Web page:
Book Review: Dispatches From The Edge by Anderson Cooper

/ Friday, January 25, 2008 /
Last evening I finished up Anderson Cooper's Dispatches From The Edge. I must say this book touched me like no book has touched me in years. I remember reading Chinua Achebe's book in High School, Things Fall Apart and getting upset as I read on. By the time the book ended I was mad. I had truly connected with the story and was emotionally affected by it. Since that time I have rarely if ever really gotten that connected to a book... until this read.

Last week I was sitting in a Taco Bell on my lunch break listening to chapters from this book on my Zune. I was sitting on the edge of my seat holding back tears as Cooper described the lives of people he encountered through his professional life as a journalist. I was sitting there eating a Crunch Wrap Supreme as he described the famine in Somalia and Niger and I suddenly lost my appetite. My food seemed somehow insignificant.

Cooper writes that the act of moving on kept him going. He intermingles his stories from the field with the story of his life. Everything seems tragic; everything seems painful. He describes his original desire to immerse himself in the worst situations in the world as a way to surround himself in other people's pain and sorrow in the hopes of wrapping perspective around the tragedy and pain of his own life. In the end Cooper makes it clear that he used to think his stories might cause change to the world but now he believes they merely show an audience what is happening in the world instead of inspiring us to change it.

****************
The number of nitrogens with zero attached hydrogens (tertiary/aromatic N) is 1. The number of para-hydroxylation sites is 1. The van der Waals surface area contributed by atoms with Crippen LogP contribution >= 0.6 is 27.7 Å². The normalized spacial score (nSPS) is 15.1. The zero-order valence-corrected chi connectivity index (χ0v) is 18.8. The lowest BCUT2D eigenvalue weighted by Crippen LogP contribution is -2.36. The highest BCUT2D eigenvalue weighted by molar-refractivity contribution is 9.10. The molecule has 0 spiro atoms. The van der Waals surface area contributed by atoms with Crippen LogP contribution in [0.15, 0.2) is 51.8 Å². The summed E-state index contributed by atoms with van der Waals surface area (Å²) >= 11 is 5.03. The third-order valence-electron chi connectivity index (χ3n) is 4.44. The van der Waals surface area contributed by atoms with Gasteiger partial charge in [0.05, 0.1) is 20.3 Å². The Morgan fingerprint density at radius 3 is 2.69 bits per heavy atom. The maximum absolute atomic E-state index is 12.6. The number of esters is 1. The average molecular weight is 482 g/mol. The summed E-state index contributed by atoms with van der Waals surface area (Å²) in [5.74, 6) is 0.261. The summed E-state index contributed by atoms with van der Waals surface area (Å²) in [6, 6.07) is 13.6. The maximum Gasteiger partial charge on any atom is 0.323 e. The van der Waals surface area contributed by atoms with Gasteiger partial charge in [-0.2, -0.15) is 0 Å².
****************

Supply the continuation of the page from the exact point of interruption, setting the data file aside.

From a news corespondent you hear on a regular basis the facts of stories and world events, hopefully unpolluted with bias. But from this book we really hear the opinion of a man who has seen many horrible things throughout a career. We see a man who has cried alone at night after watching men, women, and children dying of starvation in Africa. We see a man appalled by the death of Americans in the city streets of New Orleans with no government officials to clean up the bodies or save those clinging to life. We see a man who has held his tongue on his opinions out of duty to his profession who is full passion and pain.

This book was a brilliant memoir. It is short and readable and I will never forget it. It will change the way I think about war, poverty, hunger, and foreign affairs. It will stay with me for years. I don't expect another book to touch me quite like this one for a very long time!


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